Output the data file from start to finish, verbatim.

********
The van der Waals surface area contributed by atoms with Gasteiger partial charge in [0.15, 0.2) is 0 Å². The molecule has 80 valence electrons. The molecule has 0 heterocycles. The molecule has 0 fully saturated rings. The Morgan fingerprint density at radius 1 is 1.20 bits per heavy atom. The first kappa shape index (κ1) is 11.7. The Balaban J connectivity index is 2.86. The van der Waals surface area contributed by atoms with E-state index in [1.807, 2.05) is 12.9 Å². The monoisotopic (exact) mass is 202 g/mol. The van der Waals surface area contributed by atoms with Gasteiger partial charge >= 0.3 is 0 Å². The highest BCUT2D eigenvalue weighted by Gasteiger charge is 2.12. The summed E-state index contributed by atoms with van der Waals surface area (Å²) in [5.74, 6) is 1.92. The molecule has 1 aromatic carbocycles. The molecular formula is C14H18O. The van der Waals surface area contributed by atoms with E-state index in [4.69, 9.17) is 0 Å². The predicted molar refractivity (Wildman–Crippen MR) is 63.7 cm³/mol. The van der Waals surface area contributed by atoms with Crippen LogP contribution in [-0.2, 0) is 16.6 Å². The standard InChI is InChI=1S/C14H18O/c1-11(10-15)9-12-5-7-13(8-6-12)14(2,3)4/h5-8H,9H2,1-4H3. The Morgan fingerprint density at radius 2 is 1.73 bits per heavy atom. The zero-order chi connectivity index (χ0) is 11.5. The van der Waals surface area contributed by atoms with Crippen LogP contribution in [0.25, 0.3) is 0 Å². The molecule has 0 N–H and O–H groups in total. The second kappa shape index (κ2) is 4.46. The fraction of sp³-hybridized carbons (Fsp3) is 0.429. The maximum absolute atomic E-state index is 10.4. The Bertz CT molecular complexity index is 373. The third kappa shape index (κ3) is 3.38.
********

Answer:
The van der Waals surface area contributed by atoms with Gasteiger partial charge in [0.15, 0.2) is 0 Å². The molecule has 80 valence electrons. The molecule has 0 heterocycles. The molecule has 0 fully saturated rings. The Morgan fingerprint density at radius 1 is 1.20 bits per heavy atom. The first kappa shape index (κ1) is 11.7. The Balaban J connectivity index is 2.86. The van der Waals surface area contributed by atoms with E-state index in [1.807, 2.05) is 12.9 Å². The monoisotopic (exact) mass is 202 g/mol. The van der Waals surface area contributed by atoms with Gasteiger partial charge >= 0.3 is 0 Å². The highest BCUT2D eigenvalue weighted by Gasteiger charge is 2.12. The summed E-state index contributed by atoms with van der Waals surface area (Å²) in [5.74, 6) is 1.92. The molecule has 1 aromatic carbocycles. The molecular formula is C14H18O. The van der Waals surface area contributed by atoms with E-state index in [4.69, 9.17) is 0 Å². The predicted molar refractivity (Wildman–Crippen MR) is 63.7 cm³/mol. The van der Waals surface area contributed by atoms with Crippen LogP contribution in [-0.2, 0) is 16.6 Å². The standard InChI is InChI=1S/C14H18O/c1-11(10-15)9-12-5-7-13(8-6-12)14(2,3)4/h5-8H,9H2,1-4H3. The Morgan fingerprint density at radius 2 is 1.73 bits per heavy atom. The zero-order chi connectivity index (χ0) is 11.5. The van der Waals surface area contributed by atoms with Crippen LogP contribution in [0.25, 0.3) is 0 Å². The molecule has 0 N–H and O–H groups in total. The second kappa shape index (κ2) is 4.46. The fraction of sp³-hybridized carbons (Fsp3) is 0.429. The maximum absolute atomic E-state index is 10.4. The Bertz CT molecular complexity index is 373. The third kappa shape index (κ3) is 3.38.